Saving $2 Found to Lower Self Esteem

In case we didn’t have enough ways to hate ourselves:

“Even incidentally used cheaper, generic products have the ironic consequence of harming one’s self-image via a sense of worthlessness,” say researchers.

And these researchers came to this conclusion after conducting two almost comically elaborate experiments on unwitting Taiwanese college students:

In the first, a group of college kids were brought into a room and told to write a two-page résumé. They were also told they were using computers whose mice had just been replaced, but that half of the computers had been given brand-name replacement mice, and half had been given generic-brand replacement mice, “due to budgetary restraints.” The students were then asked what salary they expected to make once they graduated, and the ones who believed they’d been using the generic mice said lower numbers, presumably internalizing the fact that life had taken them on a sad, dark path to this computer hooked up with a generic-brand mouse.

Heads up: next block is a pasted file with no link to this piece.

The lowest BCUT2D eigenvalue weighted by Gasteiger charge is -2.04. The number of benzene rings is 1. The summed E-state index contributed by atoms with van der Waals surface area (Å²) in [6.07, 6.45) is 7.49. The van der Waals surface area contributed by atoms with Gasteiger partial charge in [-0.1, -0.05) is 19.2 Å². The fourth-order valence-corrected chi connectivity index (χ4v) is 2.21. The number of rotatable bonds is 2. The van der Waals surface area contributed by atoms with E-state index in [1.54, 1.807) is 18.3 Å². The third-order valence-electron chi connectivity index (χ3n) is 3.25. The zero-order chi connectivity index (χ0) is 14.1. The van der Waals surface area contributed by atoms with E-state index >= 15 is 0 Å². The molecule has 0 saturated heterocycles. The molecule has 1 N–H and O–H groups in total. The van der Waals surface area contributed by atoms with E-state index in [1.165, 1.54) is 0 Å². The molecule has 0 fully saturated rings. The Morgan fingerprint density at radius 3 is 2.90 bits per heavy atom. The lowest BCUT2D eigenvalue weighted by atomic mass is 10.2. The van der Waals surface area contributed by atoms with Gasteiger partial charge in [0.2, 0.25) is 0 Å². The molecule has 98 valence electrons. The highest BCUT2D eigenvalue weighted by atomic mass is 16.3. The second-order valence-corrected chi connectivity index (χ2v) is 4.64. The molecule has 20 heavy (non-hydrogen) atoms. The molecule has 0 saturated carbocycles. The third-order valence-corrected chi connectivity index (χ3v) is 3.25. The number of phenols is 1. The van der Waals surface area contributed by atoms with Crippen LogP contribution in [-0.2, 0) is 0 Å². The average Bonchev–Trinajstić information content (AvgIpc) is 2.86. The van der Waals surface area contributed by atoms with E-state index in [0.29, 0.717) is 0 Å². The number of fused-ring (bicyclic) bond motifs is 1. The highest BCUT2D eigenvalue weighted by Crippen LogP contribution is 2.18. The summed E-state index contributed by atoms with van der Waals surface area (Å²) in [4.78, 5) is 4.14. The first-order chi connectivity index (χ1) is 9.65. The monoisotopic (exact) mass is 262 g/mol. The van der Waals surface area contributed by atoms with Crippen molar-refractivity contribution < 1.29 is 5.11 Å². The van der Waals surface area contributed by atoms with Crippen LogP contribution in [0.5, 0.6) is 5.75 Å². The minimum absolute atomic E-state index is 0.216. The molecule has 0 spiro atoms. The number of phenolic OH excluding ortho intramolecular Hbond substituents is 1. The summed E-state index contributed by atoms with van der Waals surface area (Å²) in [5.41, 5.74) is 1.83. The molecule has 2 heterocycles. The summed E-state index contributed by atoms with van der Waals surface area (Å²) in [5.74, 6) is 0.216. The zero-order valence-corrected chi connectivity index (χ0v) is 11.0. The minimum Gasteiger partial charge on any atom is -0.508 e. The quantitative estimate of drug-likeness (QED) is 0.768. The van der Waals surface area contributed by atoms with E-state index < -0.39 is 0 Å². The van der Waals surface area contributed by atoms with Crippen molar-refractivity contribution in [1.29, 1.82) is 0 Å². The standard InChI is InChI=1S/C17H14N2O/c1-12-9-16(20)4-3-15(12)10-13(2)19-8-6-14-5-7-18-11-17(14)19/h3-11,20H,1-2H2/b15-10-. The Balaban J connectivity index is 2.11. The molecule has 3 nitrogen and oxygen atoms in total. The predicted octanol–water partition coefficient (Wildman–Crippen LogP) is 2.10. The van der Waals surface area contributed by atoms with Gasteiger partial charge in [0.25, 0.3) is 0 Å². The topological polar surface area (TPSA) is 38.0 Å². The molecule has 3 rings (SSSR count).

In the second experiment, guys were asked to call up a cute girl and introduce themselves, only to discover that the battery on the phone they’d been given was dead. (So complicated!) Half of the guys were then given a brand-name replacement battery, while the others were given a generic-brand replacement, due to “budget cuts.” When the call was over, guys who used the generic battery “thought the partner would consider them less attractive” than the guys who used the brand-name battery. (Strangely crushing!)

And there you have it. The Taio Cruz lyric “I’m wearing all my favorite brands, brands, brand, brands” no longer seems quite so ridiculous. No, it still does, and will, always.